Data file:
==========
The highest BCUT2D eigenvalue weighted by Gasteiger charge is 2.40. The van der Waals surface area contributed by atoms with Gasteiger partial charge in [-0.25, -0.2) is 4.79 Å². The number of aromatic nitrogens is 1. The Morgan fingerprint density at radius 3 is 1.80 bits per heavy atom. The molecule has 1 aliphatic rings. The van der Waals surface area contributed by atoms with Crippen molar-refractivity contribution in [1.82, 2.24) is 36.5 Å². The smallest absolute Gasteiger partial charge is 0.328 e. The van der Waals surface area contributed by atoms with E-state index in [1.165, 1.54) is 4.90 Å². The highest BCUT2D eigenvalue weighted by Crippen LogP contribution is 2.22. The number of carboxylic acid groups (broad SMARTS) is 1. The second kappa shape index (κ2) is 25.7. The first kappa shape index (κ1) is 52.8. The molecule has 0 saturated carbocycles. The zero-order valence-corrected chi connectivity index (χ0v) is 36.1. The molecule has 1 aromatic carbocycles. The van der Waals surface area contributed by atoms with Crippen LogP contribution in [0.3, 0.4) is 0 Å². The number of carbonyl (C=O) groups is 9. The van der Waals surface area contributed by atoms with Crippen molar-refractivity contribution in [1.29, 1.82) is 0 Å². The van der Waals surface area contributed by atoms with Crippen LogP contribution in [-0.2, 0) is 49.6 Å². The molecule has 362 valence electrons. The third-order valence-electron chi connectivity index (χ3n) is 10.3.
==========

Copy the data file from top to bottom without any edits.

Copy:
The highest BCUT2D eigenvalue weighted by Gasteiger charge is 2.40. The van der Waals surface area contributed by atoms with Gasteiger partial charge in [-0.25, -0.2) is 4.79 Å². The number of aromatic nitrogens is 1. The Morgan fingerprint density at radius 3 is 1.80 bits per heavy atom. The molecule has 1 aliphatic rings. The van der Waals surface area contributed by atoms with Crippen molar-refractivity contribution in [1.82, 2.24) is 36.5 Å². The smallest absolute Gasteiger partial charge is 0.328 e. The van der Waals surface area contributed by atoms with E-state index in [1.165, 1.54) is 4.90 Å². The highest BCUT2D eigenvalue weighted by Crippen LogP contribution is 2.22. The number of carboxylic acid groups (broad SMARTS) is 1. The second kappa shape index (κ2) is 25.7. The first kappa shape index (κ1) is 52.8. The molecule has 0 saturated carbocycles. The zero-order valence-corrected chi connectivity index (χ0v) is 36.1. The molecule has 1 aromatic carbocycles. The van der Waals surface area contributed by atoms with Crippen LogP contribution in [0.3, 0.4) is 0 Å². The number of carbonyl (C=O) groups is 9. The van der Waals surface area contributed by atoms with Crippen molar-refractivity contribution in [1.29, 1.82) is 0 Å². The van der Waals surface area contributed by atoms with Crippen LogP contribution in [-0.2, 0) is 49.6 Å². The molecule has 362 valence electrons. The third-order valence-electron chi connectivity index (χ3n) is 10.3.